New Boy (英語) マスマーケット – 1998/8/4
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NEW BOY is a dark modern comedy about the hormonal angst of a Jewish lad growing up in north-west London's bagel belt. "Sutcliffe has managed to pull off a worthy British companion to Portnoy's Complaint" Jay Rayner,Observer "Well-written,clever and very funny" Literary Review "Smart,entertaining stuff...somewhere between Adrian Mole and Holden Caulfield" Philip Hensher,Mail on Sunday
William Sutcliffe was born in London in 1971, and was educated at Cambridge. He is the author of five novels for adults, and two young adult novels. He lives in Edinburgh with his wife and three children.
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Nevertheless, after erading his absolutely wonderful "Bad Influence" (which I really do recommend strongly), I found this book a little of a let down. This book contained much of the same gritty realism, and insight into the young adult mind. Part of the problem here was the subject matter was just too painfully realistic and reminiscent of an awkward stage of late adolescence. The language is extremely "school yard" - which is again realistic, but just fely that much stronger in print. When I got to the page with the phallic drawings, I was extremely embarrassed to be reading this book in a public place.
I had a skim through some other reviews before writing my own for this book, and the reviewer who gave this book 1 star claims he could not even finish it. Well I did finish it, but like him I found myself wondering why I was bothering. The book seemed almost tediously long (and it really isn't that huge). By the end I just wanted it to be over.
Nevertheless I cannot give this writer less than 3 stars because the book fails for the same reason that it is so strong. This is a marvelously insightful view on a self obsessed boy, Mark, and his relationship with the new boy at school, Barry. Mark worries about his own sexuality, especially as he is turned on by Barry.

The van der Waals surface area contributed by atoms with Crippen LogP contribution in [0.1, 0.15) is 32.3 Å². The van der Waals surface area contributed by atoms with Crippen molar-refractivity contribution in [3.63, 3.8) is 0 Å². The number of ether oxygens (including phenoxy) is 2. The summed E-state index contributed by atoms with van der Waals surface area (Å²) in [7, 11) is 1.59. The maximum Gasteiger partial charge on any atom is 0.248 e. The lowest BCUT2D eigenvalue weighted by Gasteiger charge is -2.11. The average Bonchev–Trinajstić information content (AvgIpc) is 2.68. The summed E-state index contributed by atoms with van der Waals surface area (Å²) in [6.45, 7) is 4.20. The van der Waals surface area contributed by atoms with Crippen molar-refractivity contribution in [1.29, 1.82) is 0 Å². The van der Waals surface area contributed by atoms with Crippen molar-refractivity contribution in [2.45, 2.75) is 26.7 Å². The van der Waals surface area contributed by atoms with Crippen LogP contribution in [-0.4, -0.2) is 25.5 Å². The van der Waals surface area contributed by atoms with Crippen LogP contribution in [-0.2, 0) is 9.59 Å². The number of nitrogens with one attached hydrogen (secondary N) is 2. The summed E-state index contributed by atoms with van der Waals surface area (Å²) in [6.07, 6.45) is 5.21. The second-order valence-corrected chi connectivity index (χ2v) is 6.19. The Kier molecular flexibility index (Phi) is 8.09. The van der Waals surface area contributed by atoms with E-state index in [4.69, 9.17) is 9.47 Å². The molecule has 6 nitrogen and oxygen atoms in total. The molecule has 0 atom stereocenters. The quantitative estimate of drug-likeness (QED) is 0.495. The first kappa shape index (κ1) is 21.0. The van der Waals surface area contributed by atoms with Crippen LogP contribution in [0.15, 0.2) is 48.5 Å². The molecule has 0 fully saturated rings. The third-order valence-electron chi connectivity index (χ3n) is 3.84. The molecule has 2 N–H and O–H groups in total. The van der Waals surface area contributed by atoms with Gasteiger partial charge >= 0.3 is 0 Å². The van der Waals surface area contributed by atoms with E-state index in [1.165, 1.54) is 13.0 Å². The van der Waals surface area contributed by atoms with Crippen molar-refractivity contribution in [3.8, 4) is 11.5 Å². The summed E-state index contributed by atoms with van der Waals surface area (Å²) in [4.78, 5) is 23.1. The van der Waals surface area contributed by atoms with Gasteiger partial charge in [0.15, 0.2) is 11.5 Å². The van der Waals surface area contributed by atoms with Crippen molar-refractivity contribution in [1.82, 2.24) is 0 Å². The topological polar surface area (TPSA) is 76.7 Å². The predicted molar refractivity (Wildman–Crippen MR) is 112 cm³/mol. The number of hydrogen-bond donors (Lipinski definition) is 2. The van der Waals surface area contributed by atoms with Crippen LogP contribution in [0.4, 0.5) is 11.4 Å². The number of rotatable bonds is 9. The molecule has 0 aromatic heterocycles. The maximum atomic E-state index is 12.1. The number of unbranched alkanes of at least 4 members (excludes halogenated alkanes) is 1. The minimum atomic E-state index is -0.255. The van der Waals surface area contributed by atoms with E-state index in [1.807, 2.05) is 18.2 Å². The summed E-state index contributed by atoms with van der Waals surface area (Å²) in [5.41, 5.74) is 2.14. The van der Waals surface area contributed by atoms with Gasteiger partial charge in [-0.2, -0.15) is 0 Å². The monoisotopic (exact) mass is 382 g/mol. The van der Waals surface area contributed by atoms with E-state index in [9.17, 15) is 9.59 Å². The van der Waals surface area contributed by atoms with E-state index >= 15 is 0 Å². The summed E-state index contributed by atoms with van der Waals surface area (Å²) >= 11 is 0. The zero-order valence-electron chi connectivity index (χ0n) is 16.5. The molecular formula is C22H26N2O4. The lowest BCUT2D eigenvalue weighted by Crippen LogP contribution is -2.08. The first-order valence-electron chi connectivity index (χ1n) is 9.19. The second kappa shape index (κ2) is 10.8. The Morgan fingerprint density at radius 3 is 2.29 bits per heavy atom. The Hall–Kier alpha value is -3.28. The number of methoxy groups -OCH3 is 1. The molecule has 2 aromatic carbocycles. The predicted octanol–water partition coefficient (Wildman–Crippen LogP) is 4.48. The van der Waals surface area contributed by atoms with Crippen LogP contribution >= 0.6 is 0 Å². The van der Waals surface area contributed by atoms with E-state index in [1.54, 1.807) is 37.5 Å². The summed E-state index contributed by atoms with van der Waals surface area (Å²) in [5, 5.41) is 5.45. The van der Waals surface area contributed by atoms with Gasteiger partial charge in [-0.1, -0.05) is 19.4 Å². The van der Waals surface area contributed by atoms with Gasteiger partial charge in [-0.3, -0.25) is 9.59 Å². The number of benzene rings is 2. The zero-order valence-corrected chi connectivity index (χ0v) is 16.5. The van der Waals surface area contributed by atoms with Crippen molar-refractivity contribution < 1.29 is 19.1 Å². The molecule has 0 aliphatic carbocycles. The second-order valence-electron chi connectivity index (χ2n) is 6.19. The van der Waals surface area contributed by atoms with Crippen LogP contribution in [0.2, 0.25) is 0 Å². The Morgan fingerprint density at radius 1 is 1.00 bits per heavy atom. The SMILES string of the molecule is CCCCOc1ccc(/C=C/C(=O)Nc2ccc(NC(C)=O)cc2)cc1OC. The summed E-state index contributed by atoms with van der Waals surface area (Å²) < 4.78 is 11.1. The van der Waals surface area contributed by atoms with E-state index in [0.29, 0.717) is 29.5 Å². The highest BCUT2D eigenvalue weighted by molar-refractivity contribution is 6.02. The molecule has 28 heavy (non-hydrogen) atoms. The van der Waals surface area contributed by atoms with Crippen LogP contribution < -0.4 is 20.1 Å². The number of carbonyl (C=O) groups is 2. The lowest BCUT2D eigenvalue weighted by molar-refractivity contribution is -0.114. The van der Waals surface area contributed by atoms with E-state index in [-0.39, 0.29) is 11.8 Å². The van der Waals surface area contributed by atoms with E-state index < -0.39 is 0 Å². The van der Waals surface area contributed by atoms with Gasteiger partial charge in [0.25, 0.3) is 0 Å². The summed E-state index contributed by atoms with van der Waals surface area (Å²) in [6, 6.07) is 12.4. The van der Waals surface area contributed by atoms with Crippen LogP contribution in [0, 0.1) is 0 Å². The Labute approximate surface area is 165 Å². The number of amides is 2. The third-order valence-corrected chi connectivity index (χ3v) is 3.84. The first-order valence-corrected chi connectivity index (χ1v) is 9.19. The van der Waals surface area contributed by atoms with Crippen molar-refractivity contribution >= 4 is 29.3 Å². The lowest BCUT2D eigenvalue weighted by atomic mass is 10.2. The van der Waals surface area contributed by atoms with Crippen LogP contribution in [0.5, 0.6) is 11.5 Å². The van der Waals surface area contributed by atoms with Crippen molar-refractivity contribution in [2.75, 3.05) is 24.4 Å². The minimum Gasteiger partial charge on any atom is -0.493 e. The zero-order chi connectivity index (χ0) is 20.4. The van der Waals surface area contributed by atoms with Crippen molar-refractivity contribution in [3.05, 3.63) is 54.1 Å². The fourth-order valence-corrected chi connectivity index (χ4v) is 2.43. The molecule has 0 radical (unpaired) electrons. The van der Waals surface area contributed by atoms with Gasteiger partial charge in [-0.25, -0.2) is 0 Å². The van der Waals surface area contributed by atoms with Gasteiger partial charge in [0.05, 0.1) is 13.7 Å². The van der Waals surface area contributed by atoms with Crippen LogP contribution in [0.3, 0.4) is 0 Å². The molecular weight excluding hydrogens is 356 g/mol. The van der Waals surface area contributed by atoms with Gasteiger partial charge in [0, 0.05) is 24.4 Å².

I have read, I think, three or four other books ever with similar sexual confusion amongst the main characters and this was really the only one that explored the themes honestly and faithfully through the eyes of the teenage protaganist. All the others seemed to be romantic visions of how the authors wish they had behaved at that age. This was the first book that actually read like the character really was a teenager.
So in summary, this is a wonderfully perceptive work that faithfully captures the teenage mind and a snapshot of a teenager's life, complete with plenty of humour. The only question for potential buyers is whether that is really a place you want to go.
First of all, the title of the book is "New boy" but only a small part of the book is actually about the new boy, Barry. Instead most of it is about its narrator, Mark, and never have I met a character that got on my nerves that quickly. He will spend three or four pages telling a story only to end it with "but that's actually not really what happened. I made it up because the truth would have been too boring" and this happens in chapter after chapter. He's also just plain nasty - he will humiliate other people in order to be "one of the boys" and doesn't see anything wrong with it unless the victim turns out to be stronger than him and he generally has absolutely no empathy for other people. Everything in his world revolves around himself.
Second of all, it is being marketed as a gay love story but apparently no one has told this to William Sutcliffe as the book deals mostly with what it was like to be in an all-boys school in the mid-80'es with various anecdotes (some quite funny, I'll give him that) thrown in here and there. It reads like William Sutcliffe wanting to share stories from his own days at school but thinking that he had better dress them up as a novel to get people to read them (and then he doesn't even include that many stories).
All in all this is a book with little plot and narrative drive and an extremely unpleasant main character and although it does offer an occasional chuckle here and there it is simply not worth neither the time nor the money. Best avoided.